What is to be different in these temporary exhibitions is not their challenging nature: The society has already tackled AIDS and the Crown Heights racial disturbance, among other topics. Rather, the chance for personal, hands-on involvement -- with the stress on intergenerational communication -- is the new keynote.
If the Dodgers show is a clue, the approach will not be glitzy. As you enter, you pass a black-and-white photo mural of Ebbets Field. It is made of photocopies pasted together, but looks better than this suggests. The first stop is an arched "hall" that leads to the "field."
This is the "locker room," complete with uniforms and catcher's equipment for children to try on -- that is, if they can wrest the stuff away from their fathers. Inspiration comes from a life-size photo of Robinson putting his spikes on.
Then comes the piece de resistance, the 1955 World Championship banner. It had gone to Los Angeles with the hated traitors, been stolen back by patriotic Brooklynites, then followed a circuitous path.
Peter O'Malley, the owner of the Los Angeles Dodgers, was kind enough to return it last year, a gesture the society chose not to see as empty. Indeed, an impressive display of the banner in a place of prominence in the permanent collection is in the works.
Suddenly, you realize you're in a ballpark, though a very, very tiny one. The floor of the exhibition area is carpeted with Astroturf and has three bases in addition to the home plate where you pretend to be Robinson. The third base is the original one from Ebbets Field; it is enclosed in a plastic case.
In one corner is the "WBHS" studio, a child-size radio booth where children can play the part of radio sportscaster and re-create old baseball games.
This harks back to the days sportscasters were fed information by telegraph, then used sound effects to transport listeners, the way a young sportscaster named Ronald Reagan covered Chicago Cubs games for a Des Moines, Iowa, station.
Umpire sounds? Call out "Strike three, yeeer out!" A happy crowd? Cup your hands over your mouth and whisper, "Raaaah-raaaah." An angry crowd? Get up close to the mike and say "rhubarb, rhubarb, rhubarb" very quickly. Bat striking ball? Gently hit the bamboo with the mallet.
There is a xylophone to make a jingle for your own station, and an old-time Wheaties commercial to read, if you have nothing of your own to advertise.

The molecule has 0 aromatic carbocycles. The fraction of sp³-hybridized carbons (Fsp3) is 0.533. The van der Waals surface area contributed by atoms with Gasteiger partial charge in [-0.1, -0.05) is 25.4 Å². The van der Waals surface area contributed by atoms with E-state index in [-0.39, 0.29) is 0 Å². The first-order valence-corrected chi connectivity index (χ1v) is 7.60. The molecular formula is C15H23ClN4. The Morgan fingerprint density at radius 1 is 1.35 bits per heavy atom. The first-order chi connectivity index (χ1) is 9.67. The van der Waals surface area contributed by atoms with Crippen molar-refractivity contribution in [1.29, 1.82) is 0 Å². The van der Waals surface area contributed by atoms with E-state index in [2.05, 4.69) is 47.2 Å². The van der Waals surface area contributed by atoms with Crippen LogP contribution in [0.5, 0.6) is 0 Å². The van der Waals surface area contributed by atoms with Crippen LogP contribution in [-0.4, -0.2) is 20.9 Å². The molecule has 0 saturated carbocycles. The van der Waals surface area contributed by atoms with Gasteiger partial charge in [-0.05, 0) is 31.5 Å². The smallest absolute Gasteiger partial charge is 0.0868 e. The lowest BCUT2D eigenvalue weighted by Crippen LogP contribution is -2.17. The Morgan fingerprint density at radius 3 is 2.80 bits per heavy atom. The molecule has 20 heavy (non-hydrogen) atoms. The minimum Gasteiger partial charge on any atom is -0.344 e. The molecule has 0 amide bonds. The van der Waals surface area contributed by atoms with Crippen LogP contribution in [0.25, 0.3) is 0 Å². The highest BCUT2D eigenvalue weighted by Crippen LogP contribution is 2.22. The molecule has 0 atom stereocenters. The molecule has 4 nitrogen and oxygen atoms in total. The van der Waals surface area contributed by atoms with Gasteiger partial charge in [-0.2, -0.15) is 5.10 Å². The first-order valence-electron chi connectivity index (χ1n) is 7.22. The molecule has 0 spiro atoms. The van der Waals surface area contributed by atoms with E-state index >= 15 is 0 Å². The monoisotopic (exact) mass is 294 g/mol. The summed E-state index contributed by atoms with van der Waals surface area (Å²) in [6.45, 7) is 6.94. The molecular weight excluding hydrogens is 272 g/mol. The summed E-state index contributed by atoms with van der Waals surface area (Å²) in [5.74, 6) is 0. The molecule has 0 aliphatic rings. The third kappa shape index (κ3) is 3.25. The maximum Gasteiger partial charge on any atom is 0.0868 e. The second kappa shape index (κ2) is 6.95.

There is a time line depicting the history of both Brooklyn baseball and the borough itself. The baseball chronology says that in 1960 Ebbets Field was demolished to become an apartment building, and a sign was posted: "No Baseball Playing Allowed."
The Brooklyn countdown relates that in 1884, P. T. Barnum tested the year-old Brooklyn Bridge by sending a herd of 20 elephants across. In 1977, "Saturday Night Fever," starring John Travolta, was filmed on location in Bay Ridge.
Visitors are then invited to write pieces of their own history on the same time line. Reads one: "John Connelly came from Limerick, Ireland, before the Statue of Liberty Arrived."
Efforts are made to direct instruction to different age groups. In particular, Robinson's significance is explained in one level of signs for children, and just beneath for adults in a more sophisticated manner.
For example, the children's sign describes Robinson's history in the old Negro League, while the adult commentary -- in smaller letters -- puts these leagues in the context of such autonomous black organizations as the Nation of Islam.
Ira Glasser, the executive director of the American Civil Liberties Union, tells of the hero's relevance to the struggle for civil rights. "The way Jackie Robinson danced off third base, we tried to live," he said.
There is much more, though the simplest stuff seems the most popular. A collection of books about Brooklyn and its sports legends draws browsers of all ages.
An area is set aside for children to draw on, with pencils and crayons provided. In a bathroom, Count Basie plays "Did You See Jackie Robinson Hit That Ball?" and "Let's Keep the Dodgers in Brooklyn," among other tunes. The songs make you smile if you can hum past the empty feeling.
A battered old catcher's mitt offers a lesson in fate, as seen from an Ebbets Field vantage. It belonged to Mickey Owen, who wore it when he made the error that cost the Dodgers game No. 4 of the 1941 World Series to the Yankees, who then led 3 games to 1, and went on to win the whole enchilada.
It is this sad, sad game that is played over a sound system, not loudly, but again and again. Nothing else. A visitor begged Ms. Bedford to stop it. She almost did, then reconsidered. "Losing is part of the Dodger tradition," she said.
If you go
"Play Ball!" -- an interactive exhibition with the Brooklyn Dodgers and Jackie Robinson as its centerpiece -- will be on view through May at the Brooklyn Historical Society, 128 Pierrepont St., Brooklyn Heights. Hours: Tuesdays through Saturdays, noon to 5 p.m. Admission: $2.50; $1 for children and senior citizens. Information: (718) 624-0890.
The Dodgers are also the subject of one of five permanent displays at the society; the others are devoted to Coney Island, the Brooklyn Navy Yard, the Brooklyn Bridge and Brooklynites.
Issues touched upon in the "Play Ball!" exhibition are the inspiration for several events. Stories from the glory days of Brooklyn in the 1940s and 1950s are to be told Feb. 22 at 1 p.m. by George Accola; free with museum admission. "Winter Sunday Fun," activities for families based on "Play Ball!" and other museum shows, is to take place from 1 p.m. to 5 p.m. every Sunday in February and March; free with museum admission.